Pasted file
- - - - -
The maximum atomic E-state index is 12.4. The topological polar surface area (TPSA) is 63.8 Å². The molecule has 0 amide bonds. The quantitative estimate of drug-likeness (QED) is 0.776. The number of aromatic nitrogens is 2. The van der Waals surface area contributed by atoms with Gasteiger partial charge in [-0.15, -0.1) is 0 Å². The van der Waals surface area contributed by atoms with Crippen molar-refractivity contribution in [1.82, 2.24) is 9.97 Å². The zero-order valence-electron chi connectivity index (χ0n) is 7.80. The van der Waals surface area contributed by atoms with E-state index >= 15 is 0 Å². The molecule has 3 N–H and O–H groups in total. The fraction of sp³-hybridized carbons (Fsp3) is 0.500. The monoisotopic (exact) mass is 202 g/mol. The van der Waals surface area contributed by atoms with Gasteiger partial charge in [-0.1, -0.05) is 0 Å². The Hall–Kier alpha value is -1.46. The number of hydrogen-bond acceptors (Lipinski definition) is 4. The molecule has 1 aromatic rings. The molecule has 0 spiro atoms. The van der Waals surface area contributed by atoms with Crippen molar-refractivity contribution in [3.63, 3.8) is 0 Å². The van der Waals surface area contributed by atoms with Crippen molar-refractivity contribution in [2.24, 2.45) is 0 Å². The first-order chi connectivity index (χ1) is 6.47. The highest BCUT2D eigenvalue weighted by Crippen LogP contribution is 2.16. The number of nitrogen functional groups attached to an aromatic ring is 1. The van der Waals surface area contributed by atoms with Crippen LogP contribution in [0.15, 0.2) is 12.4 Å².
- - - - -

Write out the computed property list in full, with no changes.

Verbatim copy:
The maximum atomic E-state index is 12.4. The topological polar surface area (TPSA) is 63.8 Å². The molecule has 0 amide bonds. The quantitative estimate of drug-likeness (QED) is 0.776. The number of aromatic nitrogens is 2. The van der Waals surface area contributed by atoms with Gasteiger partial charge in [-0.15, -0.1) is 0 Å². The van der Waals surface area contributed by atoms with Crippen molar-refractivity contribution in [1.82, 2.24) is 9.97 Å². The zero-order valence-electron chi connectivity index (χ0n) is 7.80. The van der Waals surface area contributed by atoms with E-state index >= 15 is 0 Å². The molecule has 3 N–H and O–H groups in total. The fraction of sp³-hybridized carbons (Fsp3) is 0.500. The monoisotopic (exact) mass is 202 g/mol. The van der Waals surface area contributed by atoms with Gasteiger partial charge in [-0.1, -0.05) is 0 Å². The Hall–Kier alpha value is -1.46. The number of hydrogen-bond acceptors (Lipinski definition) is 4. The molecule has 1 aromatic rings. The molecule has 0 spiro atoms. The van der Waals surface area contributed by atoms with Crippen molar-refractivity contribution in [3.63, 3.8) is 0 Å². The van der Waals surface area contributed by atoms with Crippen molar-refractivity contribution in [2.24, 2.45) is 0 Å². The first-order chi connectivity index (χ1) is 6.47. The highest BCUT2D eigenvalue weighted by Crippen LogP contribution is 2.16. The number of nitrogen functional groups attached to an aromatic ring is 1. The van der Waals surface area contributed by atoms with Crippen LogP contribution in [0.15, 0.2) is 12.4 Å².